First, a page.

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Editorial: A heartfelt confession in Portland

“What I do this evening is to call sin sin.”

There is no mystery why those words stand out in the text of Bishop Joseph J. Gerry’s recent apology to victims of sex abuse by some of the priests of the Portland, Maine, diocese.

“Some of our priests have abused minors, and that is wrong,” said Gerry, during an April 20 service of healing and reconciliation.

The sex abuse scandal has been an ugly and destructive chapter in church history made worse by the lack of candid response and openness on the part of church authorities. Gerry’s plain plea for forgiveness honors the deepest and best instincts of our sacramental tradition.

The words are clear, uncluttered and unqualified. They have the sound of a heartfelt confession of sin, not a lawyer-scripted sound-byte for public relations purposes.

In fact, Gerry had, the week before, issued a letter of apology for sexual abuse of minors by some priests in the diocese as mandated by a court settlement with a victim.

The special healing and reconciliation service at Portland’s Cathedral of the Immaculate Conception, however, was not required by the settlement.

In his talk at the cathedral, Gerry spoke with the directness and remorse that has so often been missing from the church’s dealings with victims of clergy sex abuse. He seemed to deliberately clear away the obfuscations that too often accompany the limited conversation that occurs in the church over the issue.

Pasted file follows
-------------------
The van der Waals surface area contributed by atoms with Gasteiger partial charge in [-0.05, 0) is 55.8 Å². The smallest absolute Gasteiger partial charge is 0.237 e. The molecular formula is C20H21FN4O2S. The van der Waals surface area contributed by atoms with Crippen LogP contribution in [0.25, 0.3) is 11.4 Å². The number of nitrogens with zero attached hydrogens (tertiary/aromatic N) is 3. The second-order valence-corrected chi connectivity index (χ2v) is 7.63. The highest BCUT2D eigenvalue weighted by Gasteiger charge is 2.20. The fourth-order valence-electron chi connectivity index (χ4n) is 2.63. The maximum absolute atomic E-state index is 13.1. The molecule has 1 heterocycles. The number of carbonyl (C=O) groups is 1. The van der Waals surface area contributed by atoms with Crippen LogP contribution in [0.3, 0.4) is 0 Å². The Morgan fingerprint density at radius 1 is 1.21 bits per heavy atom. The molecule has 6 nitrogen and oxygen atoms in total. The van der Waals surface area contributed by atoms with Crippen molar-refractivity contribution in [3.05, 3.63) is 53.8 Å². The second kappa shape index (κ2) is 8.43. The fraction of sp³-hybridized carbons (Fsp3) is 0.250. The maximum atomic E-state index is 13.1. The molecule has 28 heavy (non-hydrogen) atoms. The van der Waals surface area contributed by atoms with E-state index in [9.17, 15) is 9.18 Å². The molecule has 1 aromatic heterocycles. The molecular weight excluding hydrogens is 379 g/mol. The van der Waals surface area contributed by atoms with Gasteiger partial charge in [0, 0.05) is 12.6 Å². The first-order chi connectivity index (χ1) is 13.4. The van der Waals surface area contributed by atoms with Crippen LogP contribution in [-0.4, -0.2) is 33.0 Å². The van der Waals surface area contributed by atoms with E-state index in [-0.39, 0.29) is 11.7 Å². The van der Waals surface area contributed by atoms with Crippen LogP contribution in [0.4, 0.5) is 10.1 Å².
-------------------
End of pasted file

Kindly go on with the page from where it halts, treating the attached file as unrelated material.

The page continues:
“We do not come before the Lord this night to attempt to rationalize our guilt away or to blame present societal trends,” Gerry said. “We come to lay before the Lord honestly and sincerely what we know to have been a grave disorder, a serious abuse of trust and the cause of an indelible scar on the victims.”

Enough is enough, some might say. It is time to get beyond this scandal; no use dwelling on the negative.

But Gerry not only sees the need to revisit past failures but also to refer to the service at the cathedral as “a single small step in order to make public reparation to the victims of sexual abuse by priests for the harm they have suffered.”

A central point he made is that, “Saying this publicly is not saying something new, but it is saying it for everyone to hear. At the same time,” he continued, “by saying it so publicly, if, God forbid, it should ever happen in the future, no one upon hearing it should ever begin by denying the possibility of such a thing occurring, but should bring the matter to the attention of those in authority and make sure adequate steps are taken immediately.”

Gerry’s actions represent, we dare say, more than a small step in the right direction.

“I cannot bring you any great consolation,” he told the more than 200 attending the service. “As much as I’d like, I cannot wave a wand and have it all disappear.”

Some of your peers, bishop, have tried to act as if some magic could make the pain disappear. You did better than that. You made a humble and honest public acknowledgment of the pain that victims have suffered, and you asked forgiveness.

National Catholic Reporter, May 15, 1998